I’m a child of parents who subscribed to the belief that “children should be seen but not heard, and speak when they are spoken to” whenever company came calling.
My siblings and I knew this rule didn’t diminish us in any way. It was about HO‘OHANOHANO, our demeanor within dignity, and it upheld the importance of our respect and unconditional regard for whoever had come to visit the family. Ho‘omāka‘ika‘i (visiting time) was for our guests, and we weren’t their entertainment. We were Mea Ho‘okipa, their hosts, just as much as our parents were.
Lucky for us, this “seen but not heard” expectation dissipated once our company had left; it was belief no more. Quite the opposite in fact. Ours was a household where everyone in the ‘Ohana was expected to speak up whenever we had something to say. We were taught to do so.
As my parents would remind us, in those times they could read our transparent faces, “Speak up, I’m listening. Mind reading is something we just can’t do for each other now, can we.” Even with company, “and speak when they are spoken to” meant exactly that: Speak up, speak well, for we have taught you to express yourself. You are able to do so: Be heard.
Speak up, I’m listening.
Those may be the most powerful words a manager can say. “Speak up, I’m listening.”
Those words frame an invitation, and they make a promise. To tell someone “I’m listening” is to tell them “I want to know what you’re thinking, and hear what you have to say.”
We certainly knew that was what my parents meant. We held no doubt, we felt no fear.
Receptive ears create eager voices.
We learned another thing from my folks. My mom was especially fond of telling us kids, “Don’t let your voice fall on deaf ears.” She was talking about our demeanor again, and reminding us to behave well, and behave admirably, so that people would want to listen to us speak when we were invited to do so. Misbehave, be any less than you could be, and the invitation to be heard may never come.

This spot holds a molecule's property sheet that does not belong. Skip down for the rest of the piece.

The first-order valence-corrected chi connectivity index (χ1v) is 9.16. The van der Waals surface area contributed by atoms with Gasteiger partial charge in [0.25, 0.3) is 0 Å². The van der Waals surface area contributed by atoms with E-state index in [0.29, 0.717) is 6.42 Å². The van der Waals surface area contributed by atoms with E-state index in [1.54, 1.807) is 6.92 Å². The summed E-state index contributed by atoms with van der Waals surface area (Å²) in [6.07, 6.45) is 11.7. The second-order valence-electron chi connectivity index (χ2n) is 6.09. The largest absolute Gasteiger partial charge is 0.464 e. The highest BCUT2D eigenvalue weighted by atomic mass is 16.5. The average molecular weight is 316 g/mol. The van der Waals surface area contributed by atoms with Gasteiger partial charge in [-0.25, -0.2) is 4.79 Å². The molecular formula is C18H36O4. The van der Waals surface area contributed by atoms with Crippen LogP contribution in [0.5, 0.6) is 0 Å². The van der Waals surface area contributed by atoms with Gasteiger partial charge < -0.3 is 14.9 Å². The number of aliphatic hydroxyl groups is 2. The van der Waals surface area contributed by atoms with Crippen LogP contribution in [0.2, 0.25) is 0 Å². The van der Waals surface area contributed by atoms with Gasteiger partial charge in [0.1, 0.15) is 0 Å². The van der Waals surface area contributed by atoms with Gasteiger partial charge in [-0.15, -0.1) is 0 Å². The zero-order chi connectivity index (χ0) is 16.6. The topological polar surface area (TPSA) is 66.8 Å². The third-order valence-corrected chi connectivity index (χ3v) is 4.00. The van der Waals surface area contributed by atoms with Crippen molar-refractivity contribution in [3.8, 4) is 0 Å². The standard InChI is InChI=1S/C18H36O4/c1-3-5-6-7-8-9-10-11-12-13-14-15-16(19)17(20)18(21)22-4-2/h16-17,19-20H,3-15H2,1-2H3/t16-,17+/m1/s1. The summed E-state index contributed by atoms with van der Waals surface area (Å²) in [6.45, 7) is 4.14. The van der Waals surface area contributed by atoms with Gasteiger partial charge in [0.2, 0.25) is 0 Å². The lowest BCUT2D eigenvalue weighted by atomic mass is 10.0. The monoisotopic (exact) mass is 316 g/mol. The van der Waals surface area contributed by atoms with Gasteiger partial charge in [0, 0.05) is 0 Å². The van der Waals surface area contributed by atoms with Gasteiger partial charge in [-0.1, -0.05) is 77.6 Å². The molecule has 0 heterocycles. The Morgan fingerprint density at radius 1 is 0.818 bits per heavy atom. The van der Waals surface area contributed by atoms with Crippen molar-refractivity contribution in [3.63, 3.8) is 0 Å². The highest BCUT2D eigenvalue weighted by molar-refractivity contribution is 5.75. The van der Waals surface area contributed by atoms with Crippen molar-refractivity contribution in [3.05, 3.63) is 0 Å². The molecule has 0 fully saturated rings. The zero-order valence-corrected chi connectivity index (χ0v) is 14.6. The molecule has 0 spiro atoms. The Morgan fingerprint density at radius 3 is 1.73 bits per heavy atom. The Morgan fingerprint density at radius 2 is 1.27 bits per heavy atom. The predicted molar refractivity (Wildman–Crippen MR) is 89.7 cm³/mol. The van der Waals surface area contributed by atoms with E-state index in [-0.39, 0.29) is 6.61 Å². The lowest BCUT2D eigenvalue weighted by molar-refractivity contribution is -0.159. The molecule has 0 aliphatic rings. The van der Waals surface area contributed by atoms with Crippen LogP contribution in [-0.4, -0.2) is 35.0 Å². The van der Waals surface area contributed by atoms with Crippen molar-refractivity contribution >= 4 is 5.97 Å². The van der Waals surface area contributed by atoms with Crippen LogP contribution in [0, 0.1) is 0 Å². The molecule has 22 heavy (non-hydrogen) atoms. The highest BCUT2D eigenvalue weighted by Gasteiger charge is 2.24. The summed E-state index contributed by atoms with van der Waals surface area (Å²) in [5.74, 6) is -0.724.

Her advice isn’t old school; it’s still good advice.
Role expectation can shift in the workplace though: When people hire in, they’ve come from different families with different values, and their managers are the ones who’ll be thought of as their hosts.
Workplace culture can be a formidable deterrent to speaking up: Beyond being welcomed (and that might be in question for a while to a new hire) is it safe to speak up?
No problem. Not if you understand that managers create culture, and you decide to BE one of those great managers.
Great managers know that CULTURE is simply a group of people who share common values, and operate within those values.
The great manager, and the great PERSON, manages their own behavior by tapping into their values as their source of human energy. It’s the way they “lead by example” conducting themselves with ALOHA distinction.
You can speak up, and I will listen.
Speaking up IS a skill, and I believe it can be taught to adults in a respectful way (my parents were rather blunt with us). Speaking up can be demonstrated, so it can be emulated by others wanting to improve their own skill mastery.
There is another consideration though, one which is usually of much greater need.
What managers must do, is become good receivers. They must make their “I’m listening” statement come true as one of genuine intention. Then, they must deal with whatever has been shared with them. “Hmmm…” doesn’t cut it.